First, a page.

Armageddon Riders Review

Have you ever wondered what you would get if you combined mindless zombies, high speed car racing and a post-disaster city with no sense of law or an established authority? The answer would be Armageddon Riders, the latest attempt at a Carmageddon-esque racer from Russian developer Targem Games. For me, one of the most amusing things about reviewing this game – as my girlfriend quite frequently pointed out – is that I really suck at racing games. Fancy that, a reviewer taking on a game from a genre they are bad at. Oh the irony.

Armageddon Riders doesn’t offer much of a story, which to me is sometimes a good thing. Too often do I see games relying on intricate storylines and characters in the attempt to immerse players into the game, which quite often fails to pull you in a second time after completing the campaign. The most that Armageddon Riders offers in terms of story is a protagonist and a plot.

You play as a mechanic turned racer named “Clutch” who settles in the ruins of Atom City, a place located somewhere in Europe that has been devastated by an unfortunate incident involving a Large Hadron Collider. Aside from those who managed to escape, the rest of the Atom City’s civilians have been turned into marauding zombies. However the bloodthirsty undead are not the only thing Clutch needs to worry about. Gangs of salvagers have taken up residence in the ruins in search of relics of the Large Hadron Collider, hoping to piece the technology together to make big bucks. Aside from that minor piece of lore, there are no cut-scenes present and Clutch utters little dialogue other than to say “yeah” and “woohoo” when you perform particularly well during gameplay.

Armageddon Riders is centred on both racing and vehicular combat, offering eight different modes including standard racing, elimination, demolition derby and defence game types. For each mission you complete you are rewarded with money, which can be used to purchase new cars and upgrades to make them a bit more deadly. Each car has a specific set of upgrades that can be purchased and equipped. Some upgrades are satisfyingly fun to watch time and time again, while the novelty of others wears off rather quickly. In between missions you’ll find yourself racing around the city in free roam, collecting artefacts and ploughing down zombies. There are also other cars running around the city, which you can destroy to acquire more skins for your purchased vehicles. Throughout the game you will find various pickups that give you different abilities such as extra energy, health, extra money and comical value, which will spawn a group of thriller dancing zombies – quite entertaining in itself, but not as gratifying as running them over for a bit of extra cash.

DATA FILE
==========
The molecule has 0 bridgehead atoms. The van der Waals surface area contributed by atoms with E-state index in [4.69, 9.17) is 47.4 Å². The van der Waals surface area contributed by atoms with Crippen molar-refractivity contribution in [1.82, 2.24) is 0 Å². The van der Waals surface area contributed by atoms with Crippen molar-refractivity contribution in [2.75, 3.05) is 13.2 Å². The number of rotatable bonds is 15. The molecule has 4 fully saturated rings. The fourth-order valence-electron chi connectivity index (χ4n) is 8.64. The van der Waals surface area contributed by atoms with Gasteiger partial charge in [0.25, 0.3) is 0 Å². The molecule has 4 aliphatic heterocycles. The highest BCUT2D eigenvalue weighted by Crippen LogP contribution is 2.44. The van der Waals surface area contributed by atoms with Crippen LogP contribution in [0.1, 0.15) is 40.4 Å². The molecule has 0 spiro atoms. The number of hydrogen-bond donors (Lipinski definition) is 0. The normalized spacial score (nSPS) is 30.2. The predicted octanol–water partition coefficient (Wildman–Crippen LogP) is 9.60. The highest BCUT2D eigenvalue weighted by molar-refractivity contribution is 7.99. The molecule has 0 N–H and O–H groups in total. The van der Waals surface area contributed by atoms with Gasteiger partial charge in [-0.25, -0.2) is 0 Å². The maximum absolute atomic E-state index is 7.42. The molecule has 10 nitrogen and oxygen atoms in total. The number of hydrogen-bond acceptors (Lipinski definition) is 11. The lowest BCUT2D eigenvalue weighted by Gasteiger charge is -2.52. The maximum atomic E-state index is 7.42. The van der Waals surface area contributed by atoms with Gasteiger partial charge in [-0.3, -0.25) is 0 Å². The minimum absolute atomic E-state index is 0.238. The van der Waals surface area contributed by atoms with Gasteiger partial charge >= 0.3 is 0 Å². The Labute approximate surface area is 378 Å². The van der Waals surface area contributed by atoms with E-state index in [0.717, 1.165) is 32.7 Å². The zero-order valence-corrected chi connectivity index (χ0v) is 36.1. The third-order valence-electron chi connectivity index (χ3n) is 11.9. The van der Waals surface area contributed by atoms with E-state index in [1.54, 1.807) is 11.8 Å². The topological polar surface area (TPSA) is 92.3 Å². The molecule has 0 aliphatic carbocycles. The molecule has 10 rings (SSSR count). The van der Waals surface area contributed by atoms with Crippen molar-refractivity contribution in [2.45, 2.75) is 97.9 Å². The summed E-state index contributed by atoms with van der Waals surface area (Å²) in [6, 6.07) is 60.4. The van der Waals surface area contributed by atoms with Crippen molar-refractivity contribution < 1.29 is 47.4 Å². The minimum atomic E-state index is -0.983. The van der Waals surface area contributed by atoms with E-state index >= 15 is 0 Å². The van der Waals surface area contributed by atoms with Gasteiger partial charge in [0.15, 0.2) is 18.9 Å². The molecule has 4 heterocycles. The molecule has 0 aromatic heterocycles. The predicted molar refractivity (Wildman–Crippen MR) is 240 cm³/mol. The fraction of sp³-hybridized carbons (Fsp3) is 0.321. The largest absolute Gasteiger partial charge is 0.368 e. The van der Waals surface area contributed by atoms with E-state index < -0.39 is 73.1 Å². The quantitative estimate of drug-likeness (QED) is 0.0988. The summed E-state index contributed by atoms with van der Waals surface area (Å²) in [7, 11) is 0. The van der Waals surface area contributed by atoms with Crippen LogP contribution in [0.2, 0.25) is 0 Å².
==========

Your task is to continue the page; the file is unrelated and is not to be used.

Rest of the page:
Armageddon Riders features a split screen co-operative mode, so that you and a buddy can team up or work against each other in the various modes available in the single-player. Now, I wasn’t able to look at this area extensively due to lack of a second player. However, from what I did manage to play in the co-op, it seems to mirror that of what is in the single-player campaign, with all cash earned from player two donated to the single-player profile. Furthermore, each player is able to customize their own car via the funds spent from the active profile save game. Aside from that, there isn’t a great deal of difference between the co-op and the single-player offering.

The visuals in this game are quite impressive, given the fact that the download size is around 800MB. The game also boasts quite a meaty frame rate, though there is a bit of screen tearing because of it. Bloom and shader effects are pretty well done, and the blood splatter effects in my opinion are better than some other games I have seen. Instead of the blood splatter just appearing on the screen, it seems to fly out at you – if I were a fan of 3D gaming (which I’m not) I’d totally be digging this. Still, while I think a majority of the visuals are impressive, I found that the car-to-car and car-to-building proportion sizes were way off. If you drive up to some of the buildings and compared the size of the driver to the size of the door graphics… let’s just say that if he were to attempt to open the door, he would need a step ladder. Character detail isn’t the greatest I’ve seen either, but that doesn’t really matter much in terms of a racing game, especially when you’re going to be rampaging through them at 100 miles per hour.

The overall sound effects quality is superb. You can hear every bone crunch, body splatter and grinding squelch in greatest of detail. I do have a problem with the background soundtrack though, as the selection of music seemed somewhat limited. When you hear the same tracks playing on a loop, it does tend to get a bit boring and I think this game could have benefited from custom music stored on the PS3 hard drive. The game also includes 12 Trophies, with an in-game Trophy progress tracker, which can be viewed from the main menu.

In conclusion of this review, Armageddon Riders is not anything ground-breaking. We’ve all seen attempts at this style of game in the past, some which have done it well and others which have failed epically. The thing that sets Armageddon Riders apart from the rest is that it does it relatively well. Despite some of the little things that have irked me, I really do think this is a great game. It will provide those who have a penchant for this type of thing with hours of entertainment, whether playing on their own or with a friend. Oh, and just a little side note to our Australian readers. Armageddon Riders is currently not on sale in the Australian PlayStation Store, as it is yet to be classified.



The Final Word

Despite a few niggles, Armageddon Riders provides hours of entertainment whether you are playing alone or with a friend.